Constellation Blues

Category: Philosophy

“If we are to save the mind we must ignore its gloomy virtues and celebrate its strength and wonder. Our world is poisoned by its misery, and seems to wallow in it. It has utterly surrendered to that evil which Nietzsche called the spirit of heaviness. Let us not add to this. It is futile to weep over the mind, it is enough to labor for it.

But where are the conquering virtues of the mind? The same Nietzsche listed them as mortal enemies to heaviness of the spirit. For him, they are strength of character, taste, the “world,” classical happiness, severe pride, the cold frugality of the wise. More than ever, these virtues are necessary today, and each of us can choose the one that suits him best. Before the vastness of the undertaking, let no one forget strength of character. I don’t mean the theatrical kind on political platforms, complete with frowns and threatening gestures. But the kind that through the virtue of its purity and its sap, stands up to all the winds that blow in from the sea. Such is the strength of character that in the winter of the world will prepare the fruit.”

~Albert Camus

Thoughts on Mozart & his Fantasia

Today is Mozart’s birthday and I feel compelled to write something about one of his more mysterious pieces in my opinion, the Fantasia in D minor for piano.

Karl Barth says:

“Mozart’s music is free of all exaggeration, of all sharp breaks and contradictions. The sun shines but does not blind, does not burn or consume. Heaven arches over the earth, but it does not weigh it down, it does not crush or devour it. Hence earth remains earth, with no need to support itself in a titanic revolt against heaven. Granted, darkness, chaos, death and hell do appear, but not for a moment are they allowed to prevail. Knowing all, Mozart creates music from a mysterious center, and so knows the limits to the right and the left, above and below. He maintains moderation.”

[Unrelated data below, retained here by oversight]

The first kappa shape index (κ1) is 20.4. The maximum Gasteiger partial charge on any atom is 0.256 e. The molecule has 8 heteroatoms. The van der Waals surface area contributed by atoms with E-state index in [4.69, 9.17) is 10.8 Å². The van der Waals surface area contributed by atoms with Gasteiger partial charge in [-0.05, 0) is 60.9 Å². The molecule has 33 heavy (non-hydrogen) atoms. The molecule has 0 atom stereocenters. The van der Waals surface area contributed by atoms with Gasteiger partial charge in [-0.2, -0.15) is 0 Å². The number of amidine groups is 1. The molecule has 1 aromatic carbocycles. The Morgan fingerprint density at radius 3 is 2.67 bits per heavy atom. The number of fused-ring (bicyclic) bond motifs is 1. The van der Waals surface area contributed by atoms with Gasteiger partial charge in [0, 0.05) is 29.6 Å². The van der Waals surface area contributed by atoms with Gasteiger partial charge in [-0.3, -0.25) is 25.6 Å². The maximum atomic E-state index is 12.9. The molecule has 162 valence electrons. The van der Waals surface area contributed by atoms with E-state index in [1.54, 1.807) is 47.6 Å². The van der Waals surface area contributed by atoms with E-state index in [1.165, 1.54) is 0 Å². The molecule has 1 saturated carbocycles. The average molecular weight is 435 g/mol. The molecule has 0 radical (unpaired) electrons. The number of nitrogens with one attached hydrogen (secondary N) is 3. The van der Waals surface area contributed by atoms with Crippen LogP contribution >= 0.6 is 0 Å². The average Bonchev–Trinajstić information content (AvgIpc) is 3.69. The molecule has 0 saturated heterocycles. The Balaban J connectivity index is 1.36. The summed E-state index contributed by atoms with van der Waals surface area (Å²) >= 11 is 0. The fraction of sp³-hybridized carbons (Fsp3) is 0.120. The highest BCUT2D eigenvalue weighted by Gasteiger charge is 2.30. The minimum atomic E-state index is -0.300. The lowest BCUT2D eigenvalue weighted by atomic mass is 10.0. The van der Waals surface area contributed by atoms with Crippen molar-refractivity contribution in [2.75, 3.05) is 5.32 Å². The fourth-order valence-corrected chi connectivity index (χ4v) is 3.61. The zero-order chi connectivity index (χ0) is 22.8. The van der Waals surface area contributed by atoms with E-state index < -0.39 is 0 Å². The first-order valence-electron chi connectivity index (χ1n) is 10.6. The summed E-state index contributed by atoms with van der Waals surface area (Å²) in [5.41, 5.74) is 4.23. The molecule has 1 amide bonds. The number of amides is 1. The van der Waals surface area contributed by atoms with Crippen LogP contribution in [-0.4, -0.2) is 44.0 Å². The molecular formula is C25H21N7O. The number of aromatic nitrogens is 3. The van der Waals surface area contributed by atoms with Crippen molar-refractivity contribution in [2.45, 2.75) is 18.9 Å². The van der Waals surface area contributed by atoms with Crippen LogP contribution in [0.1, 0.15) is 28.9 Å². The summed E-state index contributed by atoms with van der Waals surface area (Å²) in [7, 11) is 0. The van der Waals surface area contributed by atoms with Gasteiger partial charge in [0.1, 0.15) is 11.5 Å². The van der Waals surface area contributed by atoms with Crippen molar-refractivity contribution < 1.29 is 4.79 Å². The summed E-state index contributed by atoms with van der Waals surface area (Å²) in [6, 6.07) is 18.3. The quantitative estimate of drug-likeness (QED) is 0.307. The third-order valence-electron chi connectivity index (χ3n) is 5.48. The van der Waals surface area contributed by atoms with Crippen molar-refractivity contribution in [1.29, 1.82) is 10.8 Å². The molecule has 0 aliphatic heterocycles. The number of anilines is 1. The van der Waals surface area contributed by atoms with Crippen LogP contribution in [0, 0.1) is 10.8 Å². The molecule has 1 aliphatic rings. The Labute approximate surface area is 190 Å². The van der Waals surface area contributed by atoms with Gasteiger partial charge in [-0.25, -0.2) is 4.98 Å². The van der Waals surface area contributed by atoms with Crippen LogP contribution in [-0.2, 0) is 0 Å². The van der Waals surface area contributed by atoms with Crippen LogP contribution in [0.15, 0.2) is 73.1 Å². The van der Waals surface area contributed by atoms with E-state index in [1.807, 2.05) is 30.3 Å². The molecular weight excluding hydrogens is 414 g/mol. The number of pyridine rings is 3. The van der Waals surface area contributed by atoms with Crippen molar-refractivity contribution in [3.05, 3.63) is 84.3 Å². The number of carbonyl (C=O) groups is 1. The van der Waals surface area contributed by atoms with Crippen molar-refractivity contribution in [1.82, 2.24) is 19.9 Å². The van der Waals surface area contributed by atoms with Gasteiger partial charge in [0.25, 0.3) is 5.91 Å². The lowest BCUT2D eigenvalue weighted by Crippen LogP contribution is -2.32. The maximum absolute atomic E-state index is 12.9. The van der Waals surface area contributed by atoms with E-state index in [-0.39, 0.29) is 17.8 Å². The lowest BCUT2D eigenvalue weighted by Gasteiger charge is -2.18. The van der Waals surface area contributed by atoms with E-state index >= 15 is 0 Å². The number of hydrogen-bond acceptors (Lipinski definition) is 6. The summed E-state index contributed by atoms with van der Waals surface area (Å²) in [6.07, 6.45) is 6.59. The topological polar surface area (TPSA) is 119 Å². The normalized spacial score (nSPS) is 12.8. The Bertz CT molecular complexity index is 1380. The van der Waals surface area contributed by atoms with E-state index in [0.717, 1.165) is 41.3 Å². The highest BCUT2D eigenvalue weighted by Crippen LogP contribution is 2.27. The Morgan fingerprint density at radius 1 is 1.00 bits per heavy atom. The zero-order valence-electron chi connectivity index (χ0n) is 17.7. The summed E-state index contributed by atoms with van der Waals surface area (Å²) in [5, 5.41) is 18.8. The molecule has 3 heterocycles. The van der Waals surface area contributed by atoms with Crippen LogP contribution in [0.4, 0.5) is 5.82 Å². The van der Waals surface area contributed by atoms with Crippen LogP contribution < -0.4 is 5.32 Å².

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Suicide and the Dream of a Ridiculous Man

“The consciousness of life is higher than life, the knowledge of happiness is higher than happiness”—that is what we have to fight against! And I shall, I shall fight against it! If only we all wanted it, everything could be arranged immediately.”

From The Dream of a Ridiculous Man by Fyodor Dostoevsky

I stumbled upon an audiobook version of this short essay by Dostoevsky purely by chance. Seeing the title alone and being a fan of his other works, I couldn’t resist. I’ve always thought that when you’re ready for answers to your own personal questions, you’ll find them in literature, always by chance. True gems!

Anyway, to the story: essentially the Ridiculous Man has always known he was a “madman” and was laughed at by his peers. Growing older and making his way through his studies, he realizes the more knowledge he gains, the more he is consciously aware of his predicament:

Dostoevsky writes:
“I suddenly felt that it made no difference to me whether the world existed or whether nothing existed anywhere at all. I began to be acutely conscious that nothing existed in my own lifetime. At first I couldn’t help feeling that at any rate in the past many things had existed; but later on I came to the conclusion that there had not been anything even in the past, but that for some reason it had merely seemed to have been. Little by little I became convinced that there would be nothing in the future, either. It was then that I suddenly ceased to be angry with people and almost stopped noticing them.”

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